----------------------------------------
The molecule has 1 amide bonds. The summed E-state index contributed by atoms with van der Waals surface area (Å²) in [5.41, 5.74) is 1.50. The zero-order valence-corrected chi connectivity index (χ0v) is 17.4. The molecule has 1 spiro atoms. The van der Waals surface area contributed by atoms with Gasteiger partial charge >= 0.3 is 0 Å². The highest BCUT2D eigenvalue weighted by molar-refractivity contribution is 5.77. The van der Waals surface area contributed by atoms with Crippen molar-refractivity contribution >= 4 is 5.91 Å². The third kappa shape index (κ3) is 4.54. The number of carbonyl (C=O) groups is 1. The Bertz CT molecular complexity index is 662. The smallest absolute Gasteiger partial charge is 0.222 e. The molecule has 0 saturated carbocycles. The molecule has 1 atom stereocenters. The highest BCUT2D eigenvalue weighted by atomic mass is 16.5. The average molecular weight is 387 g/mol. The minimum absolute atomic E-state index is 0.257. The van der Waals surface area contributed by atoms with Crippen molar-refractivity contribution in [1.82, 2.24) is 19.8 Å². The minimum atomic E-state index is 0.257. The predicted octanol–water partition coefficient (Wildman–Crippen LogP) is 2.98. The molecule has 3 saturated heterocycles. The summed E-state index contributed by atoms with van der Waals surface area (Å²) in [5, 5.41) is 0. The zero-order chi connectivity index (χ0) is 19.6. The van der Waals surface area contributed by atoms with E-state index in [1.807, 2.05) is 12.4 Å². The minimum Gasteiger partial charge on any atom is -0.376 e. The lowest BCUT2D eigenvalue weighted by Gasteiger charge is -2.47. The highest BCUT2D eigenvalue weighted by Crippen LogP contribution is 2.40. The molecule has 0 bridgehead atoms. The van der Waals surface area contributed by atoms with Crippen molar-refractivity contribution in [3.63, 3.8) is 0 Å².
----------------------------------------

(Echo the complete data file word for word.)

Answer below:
The molecule has 1 amide bonds. The summed E-state index contributed by atoms with van der Waals surface area (Å²) in [5.41, 5.74) is 1.50. The zero-order valence-corrected chi connectivity index (χ0v) is 17.4. The molecule has 1 spiro atoms. The van der Waals surface area contributed by atoms with Gasteiger partial charge >= 0.3 is 0 Å². The highest BCUT2D eigenvalue weighted by molar-refractivity contribution is 5.77. The van der Waals surface area contributed by atoms with Crippen molar-refractivity contribution >= 4 is 5.91 Å². The third kappa shape index (κ3) is 4.54. The number of carbonyl (C=O) groups is 1. The Bertz CT molecular complexity index is 662. The smallest absolute Gasteiger partial charge is 0.222 e. The molecule has 0 saturated carbocycles. The molecule has 1 atom stereocenters. The highest BCUT2D eigenvalue weighted by atomic mass is 16.5. The average molecular weight is 387 g/mol. The minimum absolute atomic E-state index is 0.257. The van der Waals surface area contributed by atoms with Crippen molar-refractivity contribution in [1.82, 2.24) is 19.8 Å². The minimum atomic E-state index is 0.257. The predicted octanol–water partition coefficient (Wildman–Crippen LogP) is 2.98. The molecule has 3 saturated heterocycles. The summed E-state index contributed by atoms with van der Waals surface area (Å²) in [5, 5.41) is 0. The zero-order chi connectivity index (χ0) is 19.6. The van der Waals surface area contributed by atoms with E-state index in [1.807, 2.05) is 12.4 Å². The minimum Gasteiger partial charge on any atom is -0.376 e. The lowest BCUT2D eigenvalue weighted by Gasteiger charge is -2.47. The highest BCUT2D eigenvalue weighted by Crippen LogP contribution is 2.40. The molecule has 0 bridgehead atoms. The van der Waals surface area contributed by atoms with Crippen molar-refractivity contribution in [3.63, 3.8) is 0 Å².